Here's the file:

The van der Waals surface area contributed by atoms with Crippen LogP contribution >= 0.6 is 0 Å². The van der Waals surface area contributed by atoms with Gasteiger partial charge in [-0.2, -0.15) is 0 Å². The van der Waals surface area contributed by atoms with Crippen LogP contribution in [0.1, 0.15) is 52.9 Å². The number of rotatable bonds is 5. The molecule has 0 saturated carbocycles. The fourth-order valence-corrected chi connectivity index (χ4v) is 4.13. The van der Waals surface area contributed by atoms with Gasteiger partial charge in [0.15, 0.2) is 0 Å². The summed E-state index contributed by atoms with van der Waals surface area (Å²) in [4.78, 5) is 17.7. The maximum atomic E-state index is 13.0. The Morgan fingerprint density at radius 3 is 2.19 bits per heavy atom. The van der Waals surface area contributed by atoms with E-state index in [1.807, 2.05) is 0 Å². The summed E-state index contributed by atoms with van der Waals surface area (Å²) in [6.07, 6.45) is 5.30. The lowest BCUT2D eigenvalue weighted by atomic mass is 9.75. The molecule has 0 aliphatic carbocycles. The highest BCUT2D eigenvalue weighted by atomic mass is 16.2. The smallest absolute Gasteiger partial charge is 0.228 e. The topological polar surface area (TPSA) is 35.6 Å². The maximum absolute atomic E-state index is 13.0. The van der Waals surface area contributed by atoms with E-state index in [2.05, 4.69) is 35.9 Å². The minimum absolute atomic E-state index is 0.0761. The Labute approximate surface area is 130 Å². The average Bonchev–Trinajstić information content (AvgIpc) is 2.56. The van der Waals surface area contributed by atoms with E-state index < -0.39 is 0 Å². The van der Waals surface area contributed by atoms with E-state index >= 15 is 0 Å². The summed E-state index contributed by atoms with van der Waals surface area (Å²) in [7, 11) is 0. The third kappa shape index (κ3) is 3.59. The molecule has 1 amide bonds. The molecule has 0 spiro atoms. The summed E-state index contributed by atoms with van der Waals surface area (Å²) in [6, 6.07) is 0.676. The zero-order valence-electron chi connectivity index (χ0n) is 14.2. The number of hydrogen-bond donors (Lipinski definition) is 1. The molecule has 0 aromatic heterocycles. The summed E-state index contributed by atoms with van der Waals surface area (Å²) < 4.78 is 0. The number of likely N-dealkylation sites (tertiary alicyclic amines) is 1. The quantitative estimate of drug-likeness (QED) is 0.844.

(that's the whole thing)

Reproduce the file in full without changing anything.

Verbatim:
The van der Waals surface area contributed by atoms with Crippen LogP contribution >= 0.6 is 0 Å². The van der Waals surface area contributed by atoms with Gasteiger partial charge in [-0.2, -0.15) is 0 Å². The van der Waals surface area contributed by atoms with Crippen LogP contribution in [0.1, 0.15) is 52.9 Å². The number of rotatable bonds is 5. The molecule has 0 saturated carbocycles. The fourth-order valence-corrected chi connectivity index (χ4v) is 4.13. The van der Waals surface area contributed by atoms with Gasteiger partial charge in [0.15, 0.2) is 0 Å². The summed E-state index contributed by atoms with van der Waals surface area (Å²) in [4.78, 5) is 17.7. The maximum atomic E-state index is 13.0. The Morgan fingerprint density at radius 3 is 2.19 bits per heavy atom. The van der Waals surface area contributed by atoms with E-state index in [1.807, 2.05) is 0 Å². The summed E-state index contributed by atoms with van der Waals surface area (Å²) in [6.07, 6.45) is 5.30. The lowest BCUT2D eigenvalue weighted by atomic mass is 9.75. The molecule has 0 aliphatic carbocycles. The highest BCUT2D eigenvalue weighted by atomic mass is 16.2. The smallest absolute Gasteiger partial charge is 0.228 e. The topological polar surface area (TPSA) is 35.6 Å². The maximum absolute atomic E-state index is 13.0. The van der Waals surface area contributed by atoms with E-state index in [2.05, 4.69) is 35.9 Å². The minimum absolute atomic E-state index is 0.0761. The Labute approximate surface area is 130 Å². The average Bonchev–Trinajstić information content (AvgIpc) is 2.56. The van der Waals surface area contributed by atoms with E-state index < -0.39 is 0 Å². The van der Waals surface area contributed by atoms with E-state index >= 15 is 0 Å². The summed E-state index contributed by atoms with van der Waals surface area (Å²) in [7, 11) is 0. The third kappa shape index (κ3) is 3.59. The molecule has 1 amide bonds. The molecule has 0 spiro atoms. The summed E-state index contributed by atoms with van der Waals surface area (Å²) in [6, 6.07) is 0.676. The zero-order valence-electron chi connectivity index (χ0n) is 14.2. The number of hydrogen-bond donors (Lipinski definition) is 1. The molecule has 0 aromatic heterocycles. The summed E-state index contributed by atoms with van der Waals surface area (Å²) < 4.78 is 0. The number of likely N-dealkylation sites (tertiary alicyclic amines) is 1. The quantitative estimate of drug-likeness (QED) is 0.844.